When posting in forums, letting us know your location will help others give better feedback/advice/solutions to your questions
joecaption is online now   Reply With Quote
The Following User Says Thank You to joecaption For This Useful Post:
Oso954 (12-17-2013)
Old 12-17-2013, 10:06 AM   #10
Member
 
Join Date: Apr 2012
Location: central Florida
Posts: 1,158
Blog Entries: 5
Default

the sandy stuff on shingles


That's really interesting about the roof.

Friends and I talk about different things on house repair, but no one ever talks about roofing.

Joe, I will save your info, for when I get a new roof. I can only imagine how thrilled the roofers will be to have me telling them how I want the shingles installed around vents.

While I'm on the topic.............when I bought the house there was an unopened pack of shingles laying in the garage. I couldn't budge it so it took my daughter and I both to drag it to a corner. Do I need to keep it? When I get a new roof should I request a pack of shingles to have for a spare?
Startingover is offline   Reply With Quote
Old 12-17-2013, 10:53 AM   #11
Member
 
Join Date: Jul 2013
Posts: 199
Default

the sandy stuff on shingles


Those are granules. They are coated over the asphalt on a shingle to protect it from UV rays and other factors which would degrade it. Once they wear away and the asphalt is exposed the shingle wear accelerates and replacement becomes necessary very soon.

Shingles loose lots of granules in the first few years because excessive amounts of the material are applied in the manufacturing process that don't adhere that well. Then the granule loss slows down for awhile, then later on in the aging process it starts to happen again. Granules in the gutter does not mean your roof is done. A solid roofer can get up there and look around and tell you about how many years you have left to build a new roof into the budget.

A sprinking is not as big of deal as if they're a couple inches deep in there. If you've never been up there before those granules could be from years ago, and the shingles might not have been shedding them that much recently.

Roofers have different rules of thumb about how they handle excess material. Many of them will plan to keep it unless you specifically request otherwise so I would say yes, if during the next roof over you decide you want extra shingles for repairs, there's no harm in asking. The bundle you have now could come in use if you have to replace damaged shingles or repair damaged sections of roof while you save for a re-roof. Takes the brainwork out of identifying what's up there and searching for a good match.

Last edited by eharri3; 12-17-2013 at 11:07 AM.
eharri3 is offline   Reply With Quote
The Following 2 Users Say Thank You to eharri3 For This Useful Post:
oh'mike (12-18-2013), Startingover (12-17-2013)
Old 12-17-2013, 11:56 AM   #12
Member
 
Join Date: Sep 2012
Posts: 1,670
Default

the sandy stuff on shingles


Off topic, but being you mentioned the gutter, the gutter problem can be corrected with a gutter screw and modify a down spout to collect your water for the plants.

http://shop.gutterworks.com/Gutter-screws-RS7-1.html
Fairview is online now   Reply With Quote
The Following User Says Thank You to Fairview For This Useful Post:
Startingover (12-17-2013)
Old 12-17-2013, 03:03 PM   #13
Member
 
Join Date: Apr 2012
Location: central Florida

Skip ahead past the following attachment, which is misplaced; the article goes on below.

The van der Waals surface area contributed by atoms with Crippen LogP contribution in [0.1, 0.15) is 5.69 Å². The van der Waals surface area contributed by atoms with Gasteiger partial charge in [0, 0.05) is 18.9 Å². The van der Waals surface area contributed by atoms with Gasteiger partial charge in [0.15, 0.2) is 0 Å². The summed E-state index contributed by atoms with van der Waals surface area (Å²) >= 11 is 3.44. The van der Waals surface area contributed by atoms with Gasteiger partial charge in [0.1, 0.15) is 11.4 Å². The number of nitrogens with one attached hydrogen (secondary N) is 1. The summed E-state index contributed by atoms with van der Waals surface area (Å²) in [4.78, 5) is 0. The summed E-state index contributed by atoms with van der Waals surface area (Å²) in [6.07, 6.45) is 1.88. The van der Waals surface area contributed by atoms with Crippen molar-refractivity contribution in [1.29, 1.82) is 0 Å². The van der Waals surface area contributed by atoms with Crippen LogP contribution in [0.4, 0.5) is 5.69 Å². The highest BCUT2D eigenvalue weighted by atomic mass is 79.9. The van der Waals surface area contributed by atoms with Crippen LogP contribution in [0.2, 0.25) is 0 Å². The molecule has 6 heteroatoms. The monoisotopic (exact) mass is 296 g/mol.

Posts: 1,158
Blog Entries: 5
Default

the sandy stuff on shingles


eharri3, thanks, more good information.

fairview. This house has drywells, or had. I pulled the downspout out, so that what little rainwater I get, goes onto the grass and flowers. I might modify a spout when I get a new roof.
Startingover is offline   Reply With Quote
Old 12-17-2013, 03:35 PM   #14
Member
 
Oso954's Avatar
 
Join Date: Jun 2012
Location: Northern Calif.
Posts: 1,404
Default

the sandy stuff on shingles


Quote:
Joe, I will save your info, for when I get a new roof. I can only imagine how thrilled the roofers will be to have me telling them how I want the shingles installed around vents.
Personally, I would call a roofer out to fix them on your current roof. The shingle that butted up against the vent from the down slope side is acting as a water dam. It will try to put the water under the shingles.
Improper shingling around vents causes water leaks over time.

While he is up there he can give you a general assessment of the roof.
Oso954 is offline   Reply With Quote
The Following User Says Thank You to Oso954 For This Useful Post:
Startingover (12-17-2013)
Old 12-17-2013, 04:20 PM   #15
Member
 
Join Date: Apr 2012
Location: central Florida
Posts: 1,158
Blog Entries: 5
Default

the sandy stuff on shingles


oso954, I'll do that before spring. At least I know who I'll call. It's always a worry to me trying to find someone. I'd feel better with wire guards on the vents also.

And, I will ask him if my vents are oversized. This is the truth. I can hear voices come out of my stove exhaust, when the neighbors are in their yard talking in a normal tone.

Even in the guest bathroom sounds are amplified from the other neighbor thru that exhaust fan. I've never had this happen before.

Startingover is offline   Reply With Quote
Reply


Thread Tools Search this Thread
Search this Thread:

Advanced Search
Display Modes

Posting Rules
You may not post new threads
You may not post replies
You may not post attachments
You may not edit your posts

BB code is On
Smilies are On
[IMG] code is On
HTML code is Off
Trackbacks are Off
Pingbacks are Off
Refbacks are Off


Similar Threads
Thread Thread Starter Forum Replies Last Post
making starters from Arch. Shingles diyroofer Roofing/Siding 13 09-19-2011 08:52 AM
Energy Star Qualified Asphalt roofing shingles? Scuba_Dave Roofing/Siding 50 09-28-2010 02:25 PM
Painting New Roof Shingles to match old ones? Lgarced Painting 0 03-25-2010 08:46 PM
Shingles on the roof Thurman Roofing/Siding 0 02-14-2010 03:40 PM
Difference between "heavier" shingles, and "wind resistant" shingles Inquiring Mind Roofing/Siding 4 02-03-2010 03:21 PM




Top of Page | View New Posts

Copyright © 2003-2014 Escalate Media. All Rights Reserved.